More than two dozen Rohingya refugees have been found alive on an island in northern Malaysia, the coast guard said on Monday, putting an end to earlier reports that they may have drowned trying to swim ashore since. a boat that brought them to the waters of the region.
Twenty-six Rohingya were discovered hiding in bushes in Rebak Besar on Sunday evening after residents spotted a Rohingya on the islet earlier today, the Malaysian Maritime Police Agency said in a statement. The man spoke to agents from the other 26 Rohingya, officials said.
“[The man] was brought to the MMEA office in Bukit Malut for further investigation and, based on the additional information recovered, he informed authorities that there were 26 more still hidden on the island, âFirst Admiral Mohd Zawawi Abdullah, the local coast guard commander, said in a statement.
An investigation found that some local fishermen were working with a human smugglers union as ‘carriers’ using their boats to help bring migrants to the neighboring island of Langkawi from a larger boat, a- he declared.
âWe are very frustrated with some of the locals who were willing to do anything for money without caring about the security and sovereignty of the country,â Zawawi said.
“Our investigations revealed that the union smuggled the migrants by unloading them from the mother ship anchored near the country’s border onto local fishing boats to confuse the authorities,” he added.
The MMEA statement did not say whether the Coast Guard had located the approximate location of the so-called mother ship or whether they were looking for the ship.
Coastguard and Royal Malaysian Navy ships were sent to Rebak Besar to pick up the Rohingya and bring them to Bukit Malut on Langkawi. There, the migrants underwent COVID-19 testing before being handed over to the Immigration Department, officials said.
Meanwhile, in a statement released on Monday, a task force overseeing the country’s borders warned that nationals who help smuggle undocumented migrants could be prosecuted for treason.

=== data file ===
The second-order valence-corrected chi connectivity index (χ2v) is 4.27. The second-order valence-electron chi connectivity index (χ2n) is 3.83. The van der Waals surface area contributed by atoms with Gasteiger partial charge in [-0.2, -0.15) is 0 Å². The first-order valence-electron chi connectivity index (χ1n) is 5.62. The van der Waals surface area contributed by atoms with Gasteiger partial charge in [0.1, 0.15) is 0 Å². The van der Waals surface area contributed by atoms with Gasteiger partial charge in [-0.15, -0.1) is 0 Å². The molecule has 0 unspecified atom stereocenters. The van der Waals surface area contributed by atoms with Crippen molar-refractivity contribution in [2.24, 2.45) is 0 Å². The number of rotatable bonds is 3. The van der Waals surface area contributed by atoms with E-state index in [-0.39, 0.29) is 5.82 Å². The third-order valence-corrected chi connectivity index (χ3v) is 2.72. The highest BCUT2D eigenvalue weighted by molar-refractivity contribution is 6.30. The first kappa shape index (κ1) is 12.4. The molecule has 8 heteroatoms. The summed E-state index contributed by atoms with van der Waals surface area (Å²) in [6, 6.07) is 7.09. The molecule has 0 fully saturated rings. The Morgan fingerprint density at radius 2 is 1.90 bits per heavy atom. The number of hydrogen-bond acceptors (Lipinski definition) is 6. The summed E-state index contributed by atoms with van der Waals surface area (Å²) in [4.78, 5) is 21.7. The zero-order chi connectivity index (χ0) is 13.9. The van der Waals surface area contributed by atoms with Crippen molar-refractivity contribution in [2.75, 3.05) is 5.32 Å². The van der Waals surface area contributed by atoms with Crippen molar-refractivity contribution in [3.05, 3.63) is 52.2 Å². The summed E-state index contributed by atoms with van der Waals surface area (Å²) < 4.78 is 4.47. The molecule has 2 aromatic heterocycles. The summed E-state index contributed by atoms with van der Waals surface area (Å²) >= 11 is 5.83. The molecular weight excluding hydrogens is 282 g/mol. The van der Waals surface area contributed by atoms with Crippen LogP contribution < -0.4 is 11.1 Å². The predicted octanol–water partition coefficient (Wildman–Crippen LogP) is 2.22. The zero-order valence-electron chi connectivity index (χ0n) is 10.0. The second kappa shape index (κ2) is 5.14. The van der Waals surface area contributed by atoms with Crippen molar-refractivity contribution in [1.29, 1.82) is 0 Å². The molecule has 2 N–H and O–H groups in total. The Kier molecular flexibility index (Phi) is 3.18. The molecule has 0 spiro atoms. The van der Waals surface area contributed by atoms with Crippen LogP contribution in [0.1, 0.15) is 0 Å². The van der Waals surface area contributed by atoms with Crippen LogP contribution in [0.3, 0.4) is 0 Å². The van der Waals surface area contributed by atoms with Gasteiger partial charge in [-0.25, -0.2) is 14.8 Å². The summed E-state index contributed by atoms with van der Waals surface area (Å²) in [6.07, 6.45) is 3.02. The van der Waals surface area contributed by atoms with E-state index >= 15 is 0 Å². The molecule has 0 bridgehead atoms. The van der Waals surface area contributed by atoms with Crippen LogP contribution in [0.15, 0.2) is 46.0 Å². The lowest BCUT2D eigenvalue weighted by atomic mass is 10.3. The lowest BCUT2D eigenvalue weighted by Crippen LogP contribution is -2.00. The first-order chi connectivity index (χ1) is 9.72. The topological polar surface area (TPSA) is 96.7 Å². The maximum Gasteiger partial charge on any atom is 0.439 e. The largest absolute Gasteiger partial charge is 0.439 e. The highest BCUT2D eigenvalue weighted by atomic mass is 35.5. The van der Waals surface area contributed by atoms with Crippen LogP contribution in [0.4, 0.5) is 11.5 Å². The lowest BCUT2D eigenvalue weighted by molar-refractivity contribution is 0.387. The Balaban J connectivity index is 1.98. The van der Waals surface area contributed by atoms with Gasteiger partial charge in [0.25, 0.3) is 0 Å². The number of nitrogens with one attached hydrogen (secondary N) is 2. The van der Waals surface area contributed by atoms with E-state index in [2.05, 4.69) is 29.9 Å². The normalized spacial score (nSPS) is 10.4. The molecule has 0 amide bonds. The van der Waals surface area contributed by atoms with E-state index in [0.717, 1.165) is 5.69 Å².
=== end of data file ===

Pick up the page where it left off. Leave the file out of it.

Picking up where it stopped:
The MMEA launched a search and rescue operation on Sunday for around 20 Rohingyas who feared drowning after authorities found the first Rohingya, according to a report from Agence France-Presse.
The discovery came less than a week after authorities found 25 other Rohingya in a safe house in Langkawi where smugglers allegedly hid them, officials said at the time.
Two Rohingya were arrested on July 21 on suspicion of trafficking 25 refugees who had left Cox’s Bazar in Bangladesh, a Malaysian security source told BenarNews.
An investigation was underway to determine whether there were links between the two Rohingya groups, authorities said on Monday.
Cox’s Bazar and a neighboring district are home to camps housing more than one million stateless Rohingya refugees who have fled persecution and violence in Myanmar’s Rakhine State.
Malaysia, a predominantly Muslim country, is a main destination in Southeast Asia for Rohingya refugees seeking work or asylum opportunities.
Reacting on Monday to news that the last group of Rohingya refugees had not drowned as initially feared, Amnesty International called on Malaysia, neighboring Thailand and other governments in Southeast Asia to search for d ‘other Rohingya suspected of being at sea.
âThe situation of the Rohingya refugees still stranded at sea for months is desperate. ASEAN governments must immediately launch coordinated search and rescue missions for the remaining survivors; allow all boats carrying refugees and migrants to land safely in the nearest country; and meet their humanitarian needs, âRachel Chhoa-Howard, researcher at Amnesty’s Malaysian office, said in a statement.
âUnless that happens, more lives will inevitably be lost. “